15 Weird English Words You Won’t Believe Exist!

Learning English is not always easy. English is especially known for having a crazy vocabulary that can make things tricky for learners. 

Even if you’ve mastered all the important grammar rules, slang words and idioms, weird English words come along and can still leave you feeling a bit confused!

Lucky for you, this post will introduce you to 15 weird English words that you should know!


1. Kerfuffle (kəˈfʌf(ə)l)

Kerfuffle (noun) has been around since the early 1800s and probably came from either Scottish Gaelic or from Celtic Irish, the languages that were used historically in Scotland and Ireland.

It means to make a fuss or a bother, usually when people have different points of view. 

What’s all the shouting for? Why are you making such a kerfuffle?

2. Hullaballoo (ˌhʌl.ə.bəˈluː)

“Did you hear all that hullaballoo in the office today?”

A word that really sounds like what it means, hullaballoo (noun) is the loud noises and shouting that people make when they’re angry.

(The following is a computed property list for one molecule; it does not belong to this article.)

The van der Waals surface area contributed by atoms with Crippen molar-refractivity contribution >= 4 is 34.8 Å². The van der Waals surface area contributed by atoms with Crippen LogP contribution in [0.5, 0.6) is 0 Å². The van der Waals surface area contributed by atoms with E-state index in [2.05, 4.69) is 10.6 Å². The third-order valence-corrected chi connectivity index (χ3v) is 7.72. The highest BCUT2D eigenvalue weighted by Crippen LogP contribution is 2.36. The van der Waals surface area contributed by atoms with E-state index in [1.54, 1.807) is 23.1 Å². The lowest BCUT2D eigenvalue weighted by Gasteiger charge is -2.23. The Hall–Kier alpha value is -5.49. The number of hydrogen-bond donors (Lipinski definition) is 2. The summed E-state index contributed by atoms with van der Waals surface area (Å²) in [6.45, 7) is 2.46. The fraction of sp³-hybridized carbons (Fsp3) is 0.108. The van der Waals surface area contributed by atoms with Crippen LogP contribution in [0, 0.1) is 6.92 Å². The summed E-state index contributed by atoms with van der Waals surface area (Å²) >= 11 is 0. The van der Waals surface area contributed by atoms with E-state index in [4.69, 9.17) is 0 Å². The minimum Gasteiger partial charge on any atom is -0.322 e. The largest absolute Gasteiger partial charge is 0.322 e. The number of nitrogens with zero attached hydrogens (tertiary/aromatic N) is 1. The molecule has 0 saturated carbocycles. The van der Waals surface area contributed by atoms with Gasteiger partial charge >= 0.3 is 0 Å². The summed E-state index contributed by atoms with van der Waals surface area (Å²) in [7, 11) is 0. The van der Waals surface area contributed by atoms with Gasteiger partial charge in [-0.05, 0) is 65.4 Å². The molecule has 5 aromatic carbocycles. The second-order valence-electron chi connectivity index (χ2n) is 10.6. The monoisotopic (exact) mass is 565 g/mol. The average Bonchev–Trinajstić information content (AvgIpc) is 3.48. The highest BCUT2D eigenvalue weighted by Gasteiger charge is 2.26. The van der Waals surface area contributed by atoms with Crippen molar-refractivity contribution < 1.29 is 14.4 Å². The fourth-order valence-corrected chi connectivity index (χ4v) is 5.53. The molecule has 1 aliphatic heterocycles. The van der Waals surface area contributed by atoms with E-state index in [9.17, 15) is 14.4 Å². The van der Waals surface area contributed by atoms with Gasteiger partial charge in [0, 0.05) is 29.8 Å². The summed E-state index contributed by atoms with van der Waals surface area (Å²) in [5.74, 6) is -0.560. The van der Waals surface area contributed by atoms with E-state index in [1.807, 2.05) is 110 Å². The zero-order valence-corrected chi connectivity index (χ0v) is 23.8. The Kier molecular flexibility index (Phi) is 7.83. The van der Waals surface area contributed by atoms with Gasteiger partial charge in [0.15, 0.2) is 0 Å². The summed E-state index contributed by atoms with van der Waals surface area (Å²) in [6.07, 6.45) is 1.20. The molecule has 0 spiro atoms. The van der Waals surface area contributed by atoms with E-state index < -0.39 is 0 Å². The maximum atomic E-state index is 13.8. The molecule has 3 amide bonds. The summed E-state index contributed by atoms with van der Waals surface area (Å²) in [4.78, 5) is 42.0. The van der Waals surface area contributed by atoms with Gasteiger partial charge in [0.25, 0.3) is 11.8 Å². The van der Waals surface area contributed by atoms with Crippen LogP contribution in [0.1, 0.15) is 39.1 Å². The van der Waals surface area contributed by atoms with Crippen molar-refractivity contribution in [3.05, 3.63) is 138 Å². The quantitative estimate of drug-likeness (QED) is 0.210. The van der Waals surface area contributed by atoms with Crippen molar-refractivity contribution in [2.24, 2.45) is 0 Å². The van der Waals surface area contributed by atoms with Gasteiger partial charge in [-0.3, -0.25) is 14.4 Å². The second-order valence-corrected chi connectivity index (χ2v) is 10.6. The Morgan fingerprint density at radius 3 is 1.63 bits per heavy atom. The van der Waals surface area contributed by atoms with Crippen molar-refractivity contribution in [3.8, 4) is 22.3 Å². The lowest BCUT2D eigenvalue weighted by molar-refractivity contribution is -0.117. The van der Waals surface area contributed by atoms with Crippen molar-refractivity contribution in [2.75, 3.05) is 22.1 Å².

It’s been part of the English language since the middle of the 18th century.

3. Cacophony (kəˈkɒf(ə)ni)

Another word related to noise, a cacophony (noun) is a mixture of horrible sounds. Imagine birds screeching, alarm bells ringing and babies screaming… and you’ve got yourself a cacophony!

You may already know that words that end in phone or phony are related to sound in some way. Cacophony comes from a Greek word made up from kacos (bad) and phone (sound). It entered English in the mid 1600s.

4. Ragamuffin (ˈraɡəmʌfɪn)

Ragamuffin (noun) comes from the English that was used during the Middle Ages.

You’ve probably heard the word rag, right? A dirty and scruffy piece of old cloth. So it’ll make sense to know that a ragamuffin is a person who wears dirty and scruffy clothes – clothes that are just like rags!

It’s usually used for children, and you may also sometimes hear it used to describe scruffy-looking animals.